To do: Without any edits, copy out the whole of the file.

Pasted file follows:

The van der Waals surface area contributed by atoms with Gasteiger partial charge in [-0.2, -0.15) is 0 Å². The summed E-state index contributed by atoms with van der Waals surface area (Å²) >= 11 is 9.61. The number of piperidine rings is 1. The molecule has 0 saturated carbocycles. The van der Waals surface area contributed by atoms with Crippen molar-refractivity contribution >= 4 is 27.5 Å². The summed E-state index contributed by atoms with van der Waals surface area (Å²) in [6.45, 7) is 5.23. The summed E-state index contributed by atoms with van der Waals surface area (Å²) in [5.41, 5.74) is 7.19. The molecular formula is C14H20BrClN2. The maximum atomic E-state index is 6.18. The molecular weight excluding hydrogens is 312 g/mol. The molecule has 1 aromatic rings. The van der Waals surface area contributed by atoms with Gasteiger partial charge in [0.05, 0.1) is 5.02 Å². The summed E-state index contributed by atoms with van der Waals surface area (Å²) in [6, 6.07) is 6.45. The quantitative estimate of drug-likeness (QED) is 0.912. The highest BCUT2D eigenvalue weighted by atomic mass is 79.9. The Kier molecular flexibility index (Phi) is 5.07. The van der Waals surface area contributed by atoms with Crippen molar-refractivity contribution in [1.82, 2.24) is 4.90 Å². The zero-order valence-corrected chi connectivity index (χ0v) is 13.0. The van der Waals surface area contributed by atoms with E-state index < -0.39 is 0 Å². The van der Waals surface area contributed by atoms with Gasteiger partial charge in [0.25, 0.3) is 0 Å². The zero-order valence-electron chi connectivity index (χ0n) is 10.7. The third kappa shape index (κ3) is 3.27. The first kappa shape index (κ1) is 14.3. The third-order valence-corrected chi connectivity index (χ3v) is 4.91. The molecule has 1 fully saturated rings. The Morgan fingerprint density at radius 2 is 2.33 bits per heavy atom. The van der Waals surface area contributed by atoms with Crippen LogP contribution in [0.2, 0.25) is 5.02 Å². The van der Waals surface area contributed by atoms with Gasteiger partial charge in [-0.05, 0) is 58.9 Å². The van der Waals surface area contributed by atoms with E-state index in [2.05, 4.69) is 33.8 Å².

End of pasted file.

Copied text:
The van der Waals surface area contributed by atoms with Gasteiger partial charge in [-0.2, -0.15) is 0 Å². The summed E-state index contributed by atoms with van der Waals surface area (Å²) >= 11 is 9.61. The number of piperidine rings is 1. The molecule has 0 saturated carbocycles. The van der Waals surface area contributed by atoms with Crippen molar-refractivity contribution >= 4 is 27.5 Å². The summed E-state index contributed by atoms with van der Waals surface area (Å²) in [6.45, 7) is 5.23. The summed E-state index contributed by atoms with van der Waals surface area (Å²) in [5.41, 5.74) is 7.19. The molecular formula is C14H20BrClN2. The maximum atomic E-state index is 6.18. The molecular weight excluding hydrogens is 312 g/mol. The molecule has 1 aromatic rings. The van der Waals surface area contributed by atoms with Gasteiger partial charge in [0.05, 0.1) is 5.02 Å². The summed E-state index contributed by atoms with van der Waals surface area (Å²) in [6, 6.07) is 6.45. The quantitative estimate of drug-likeness (QED) is 0.912. The highest BCUT2D eigenvalue weighted by atomic mass is 79.9. The Kier molecular flexibility index (Phi) is 5.07. The van der Waals surface area contributed by atoms with Crippen molar-refractivity contribution in [1.82, 2.24) is 4.90 Å². The zero-order valence-corrected chi connectivity index (χ0v) is 13.0. The van der Waals surface area contributed by atoms with E-state index < -0.39 is 0 Å². The van der Waals surface area contributed by atoms with Gasteiger partial charge in [0.25, 0.3) is 0 Å². The zero-order valence-electron chi connectivity index (χ0n) is 10.7. The third kappa shape index (κ3) is 3.27. The first kappa shape index (κ1) is 14.3. The third-order valence-corrected chi connectivity index (χ3v) is 4.91. The molecule has 1 fully saturated rings. The Morgan fingerprint density at radius 2 is 2.33 bits per heavy atom. The van der Waals surface area contributed by atoms with Crippen LogP contribution in [0.2, 0.25) is 5.02 Å². The van der Waals surface area contributed by atoms with Gasteiger partial charge in [-0.05, 0) is 58.9 Å². The van der Waals surface area contributed by atoms with E-state index in [2.05, 4.69) is 33.8 Å².